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Brooke Astor

Tears, Trials, and Other Troubles for Famous Family

Testimony at the elder abuse trial of Anthony D. Marshall reveals family plagued by dysfunction.

Tony’s early years

An argument can be made that Tony Marshall owes his existence to family dysfunction. At the age of 16 in 1919, Brooke Russell married J. Dryden Kuser, a drunken, womanizing, wife-beating grandson of a U.S. senator. Five years later she conceived what would be her only child after her husband forced himself on her, Meryl Gordon writes in Mrs. Astor Regrets: The Hidden Betrayals of a Family Beyond Reproach.

In her 1980 autobiography, Footprints, Astor recorded her reaction to learning she was pregnant: “having not participated very willingly in this future event, I was perturbed.” While she was still pregnant, Astor claims, Kuser, a New Jersey politician, broke her jaw during one beating. But she stayed for the sake of her unborn child, whom they would name Anthony Dryden Kuser.

After her son was born, Brooke dealt with the anger of being abused by Kuser “by spending as much time as possible in Manhattan with friends,” Gordon wrote. “She professed to love her son but handed off his daily care to nannies.” By 1930, she was having an affair with a stockbroker named Charles “Buddie” Marshall. Brooke flew to Reno, Nev., spent three months there to establish residency and divorced Kuser, according to newspaper clips from the time. Buddie Marshall left his wife and handicapped son to marry Brooke. Tony was 8. Marshall didn’t like the boy’s beloved nanny, so Brooke fired her. Within a year or two, the Marshalls sent Tony to boarding school.

In 2001 Tony Marshall self-published Dash, a fictionalized account of his life, Gordon writes in Mrs. Astor Regrets, as a pitiful boy born a “solitary scion of a rich British family with a distant mother and a tyrannical, cruel father.”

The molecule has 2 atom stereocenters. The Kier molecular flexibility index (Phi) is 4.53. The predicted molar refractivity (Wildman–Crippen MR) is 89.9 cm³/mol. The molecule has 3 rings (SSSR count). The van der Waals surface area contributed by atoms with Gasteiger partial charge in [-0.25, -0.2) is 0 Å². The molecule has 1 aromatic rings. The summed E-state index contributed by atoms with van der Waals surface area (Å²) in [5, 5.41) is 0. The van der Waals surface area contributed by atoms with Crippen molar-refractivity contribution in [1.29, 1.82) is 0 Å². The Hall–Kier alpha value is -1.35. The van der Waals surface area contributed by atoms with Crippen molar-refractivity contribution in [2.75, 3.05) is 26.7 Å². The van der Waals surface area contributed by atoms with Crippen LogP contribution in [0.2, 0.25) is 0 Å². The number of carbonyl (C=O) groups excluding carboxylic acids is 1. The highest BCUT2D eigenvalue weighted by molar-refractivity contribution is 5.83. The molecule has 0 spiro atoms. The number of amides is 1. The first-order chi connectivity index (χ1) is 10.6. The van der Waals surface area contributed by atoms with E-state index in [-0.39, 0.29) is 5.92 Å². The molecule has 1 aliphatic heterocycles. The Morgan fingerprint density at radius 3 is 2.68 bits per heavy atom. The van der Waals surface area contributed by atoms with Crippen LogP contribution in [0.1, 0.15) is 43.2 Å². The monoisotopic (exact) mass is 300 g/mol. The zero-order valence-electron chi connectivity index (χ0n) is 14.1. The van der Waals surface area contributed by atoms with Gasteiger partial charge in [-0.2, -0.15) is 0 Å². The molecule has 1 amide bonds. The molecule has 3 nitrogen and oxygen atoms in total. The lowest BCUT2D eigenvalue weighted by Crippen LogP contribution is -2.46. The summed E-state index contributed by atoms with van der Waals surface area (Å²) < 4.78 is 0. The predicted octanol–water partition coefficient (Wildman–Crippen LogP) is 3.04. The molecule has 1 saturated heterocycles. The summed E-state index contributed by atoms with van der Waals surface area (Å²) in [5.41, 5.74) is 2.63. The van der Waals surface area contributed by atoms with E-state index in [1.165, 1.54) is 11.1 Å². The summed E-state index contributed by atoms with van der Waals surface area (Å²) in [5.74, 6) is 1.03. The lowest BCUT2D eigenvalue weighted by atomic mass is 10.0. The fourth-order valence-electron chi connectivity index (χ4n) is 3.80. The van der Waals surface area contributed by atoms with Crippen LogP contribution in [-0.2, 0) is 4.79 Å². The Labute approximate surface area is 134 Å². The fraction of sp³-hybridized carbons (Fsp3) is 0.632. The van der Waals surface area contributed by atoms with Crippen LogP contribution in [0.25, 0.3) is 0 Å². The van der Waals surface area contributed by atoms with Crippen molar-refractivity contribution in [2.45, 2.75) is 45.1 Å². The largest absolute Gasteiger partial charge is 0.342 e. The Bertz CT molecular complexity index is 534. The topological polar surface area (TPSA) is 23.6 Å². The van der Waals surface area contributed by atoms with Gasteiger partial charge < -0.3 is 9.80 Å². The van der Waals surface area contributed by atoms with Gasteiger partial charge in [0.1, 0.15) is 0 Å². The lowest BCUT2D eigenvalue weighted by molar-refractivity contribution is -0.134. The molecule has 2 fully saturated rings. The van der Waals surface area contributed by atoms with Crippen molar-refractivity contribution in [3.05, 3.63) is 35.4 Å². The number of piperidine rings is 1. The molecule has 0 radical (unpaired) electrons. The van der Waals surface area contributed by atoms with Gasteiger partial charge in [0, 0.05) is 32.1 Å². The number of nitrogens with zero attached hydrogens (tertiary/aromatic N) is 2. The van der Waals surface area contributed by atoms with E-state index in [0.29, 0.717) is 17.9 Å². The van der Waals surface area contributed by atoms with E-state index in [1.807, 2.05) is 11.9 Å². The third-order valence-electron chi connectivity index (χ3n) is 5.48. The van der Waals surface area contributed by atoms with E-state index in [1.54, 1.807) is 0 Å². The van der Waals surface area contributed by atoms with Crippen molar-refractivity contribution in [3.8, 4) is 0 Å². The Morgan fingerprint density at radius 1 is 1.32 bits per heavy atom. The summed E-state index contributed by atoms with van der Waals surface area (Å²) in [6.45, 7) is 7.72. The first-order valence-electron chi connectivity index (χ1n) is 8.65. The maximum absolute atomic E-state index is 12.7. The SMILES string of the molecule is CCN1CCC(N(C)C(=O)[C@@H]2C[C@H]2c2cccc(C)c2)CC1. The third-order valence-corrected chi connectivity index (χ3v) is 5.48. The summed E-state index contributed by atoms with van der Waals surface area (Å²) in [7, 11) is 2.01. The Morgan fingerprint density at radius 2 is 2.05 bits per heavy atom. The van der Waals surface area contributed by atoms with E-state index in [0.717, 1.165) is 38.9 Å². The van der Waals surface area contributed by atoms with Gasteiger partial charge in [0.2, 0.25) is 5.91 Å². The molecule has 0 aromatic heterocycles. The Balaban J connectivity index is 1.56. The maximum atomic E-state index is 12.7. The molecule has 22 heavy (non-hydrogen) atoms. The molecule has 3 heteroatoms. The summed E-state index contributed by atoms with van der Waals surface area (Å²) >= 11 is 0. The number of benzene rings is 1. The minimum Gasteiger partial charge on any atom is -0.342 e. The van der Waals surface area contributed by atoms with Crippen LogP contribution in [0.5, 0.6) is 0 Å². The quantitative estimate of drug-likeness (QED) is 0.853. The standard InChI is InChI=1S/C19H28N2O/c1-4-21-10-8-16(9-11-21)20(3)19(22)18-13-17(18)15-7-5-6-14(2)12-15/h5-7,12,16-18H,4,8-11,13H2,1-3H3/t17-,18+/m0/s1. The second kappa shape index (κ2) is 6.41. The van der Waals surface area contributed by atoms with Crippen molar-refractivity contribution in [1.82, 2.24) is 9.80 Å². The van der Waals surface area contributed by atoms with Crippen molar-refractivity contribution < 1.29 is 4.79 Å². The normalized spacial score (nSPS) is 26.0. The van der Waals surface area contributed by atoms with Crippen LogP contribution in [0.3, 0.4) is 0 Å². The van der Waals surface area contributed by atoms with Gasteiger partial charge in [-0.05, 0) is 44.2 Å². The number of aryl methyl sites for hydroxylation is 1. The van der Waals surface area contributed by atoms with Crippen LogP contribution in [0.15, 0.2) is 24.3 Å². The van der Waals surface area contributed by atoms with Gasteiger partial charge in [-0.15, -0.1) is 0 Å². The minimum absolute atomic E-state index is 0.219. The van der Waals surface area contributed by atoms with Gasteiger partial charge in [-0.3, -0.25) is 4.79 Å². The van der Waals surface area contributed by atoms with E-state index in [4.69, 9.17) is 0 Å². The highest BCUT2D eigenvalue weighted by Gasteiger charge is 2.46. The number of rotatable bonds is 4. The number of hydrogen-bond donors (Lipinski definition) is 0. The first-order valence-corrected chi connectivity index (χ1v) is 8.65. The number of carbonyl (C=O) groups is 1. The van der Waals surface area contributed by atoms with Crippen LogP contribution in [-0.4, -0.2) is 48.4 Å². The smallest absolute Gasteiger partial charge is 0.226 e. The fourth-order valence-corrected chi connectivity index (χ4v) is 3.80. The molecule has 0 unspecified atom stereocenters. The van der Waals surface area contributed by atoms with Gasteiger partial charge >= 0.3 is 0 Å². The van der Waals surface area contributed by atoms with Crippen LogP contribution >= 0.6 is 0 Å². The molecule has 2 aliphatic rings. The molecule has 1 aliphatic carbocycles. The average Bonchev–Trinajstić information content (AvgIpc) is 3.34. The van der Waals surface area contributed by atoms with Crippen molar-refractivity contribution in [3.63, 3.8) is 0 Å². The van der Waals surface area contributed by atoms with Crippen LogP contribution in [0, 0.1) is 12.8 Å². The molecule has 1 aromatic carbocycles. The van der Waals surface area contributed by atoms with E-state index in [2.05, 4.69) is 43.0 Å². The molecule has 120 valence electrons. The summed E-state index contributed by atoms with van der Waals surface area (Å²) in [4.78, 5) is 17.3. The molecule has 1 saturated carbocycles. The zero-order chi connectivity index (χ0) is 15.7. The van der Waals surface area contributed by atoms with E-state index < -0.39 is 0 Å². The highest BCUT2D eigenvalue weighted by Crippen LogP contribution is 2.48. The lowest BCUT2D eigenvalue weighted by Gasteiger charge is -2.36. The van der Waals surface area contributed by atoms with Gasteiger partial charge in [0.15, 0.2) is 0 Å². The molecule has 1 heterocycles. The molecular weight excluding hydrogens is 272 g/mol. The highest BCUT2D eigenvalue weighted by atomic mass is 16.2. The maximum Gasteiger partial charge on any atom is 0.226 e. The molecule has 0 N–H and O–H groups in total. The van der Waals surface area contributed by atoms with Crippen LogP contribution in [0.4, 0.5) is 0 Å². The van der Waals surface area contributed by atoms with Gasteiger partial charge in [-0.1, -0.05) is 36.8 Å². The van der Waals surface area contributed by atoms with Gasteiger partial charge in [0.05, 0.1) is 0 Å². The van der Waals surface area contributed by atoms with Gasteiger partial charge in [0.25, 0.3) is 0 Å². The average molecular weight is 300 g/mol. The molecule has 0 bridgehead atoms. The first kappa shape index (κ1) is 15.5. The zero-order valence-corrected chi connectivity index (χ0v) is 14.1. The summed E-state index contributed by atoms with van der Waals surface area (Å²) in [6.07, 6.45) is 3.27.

Marshall wrote: “As the infant developed into childhood he was regarded in both physique as well as in manner as a hereditary mistake.” Sent to boarding school, the boy “was lonely, friendless, forever hungry and physically exhausted when he rose each morning after a night in the clutch of terrifying nightmares.”

The parent “pleaser”

Children who grow up in dysfunctional families typically follow one of three routes, Neuharth said. They rebel against their parents; they “go away,” often drifting toward alcohol or drugs; or they attempt to “endlessly please their parents.” Prosecutors and defense attorneys in Marshall’s trial have found little common ground, but they agree that Tony Marshall chose a role of “pleaser”—at least for a period.

Though Marshall would later live extremely well off his mother’s wealth, at first it was the other way around. After Brooke married Buddie Marshall, the substantial alimony she had been receiving from her first husband was placed, by divorce agreement, into a trust fund for Tony. When her second husband’s finances took a turn for the worse, Brooke Marshall approached her son with hand out. Tony dutifully gave her money, even paying for an in-ground swimming pool at their summer home and buying his mother jewelry from Cartier and Tiffany, Gordon writes.

And Tony was getting pressure from both sides. By then Kuser, addicted to alcohol and gambling, was broke and chronically borrowed money from Tony until the son had to cut him off. That’s when Kuser unsuccessfully sued Tony for his trust fund. Tony had changed his last name to Marshall, and as a result, his biological father claimed, he didn’t deserve the “Kuser money.”


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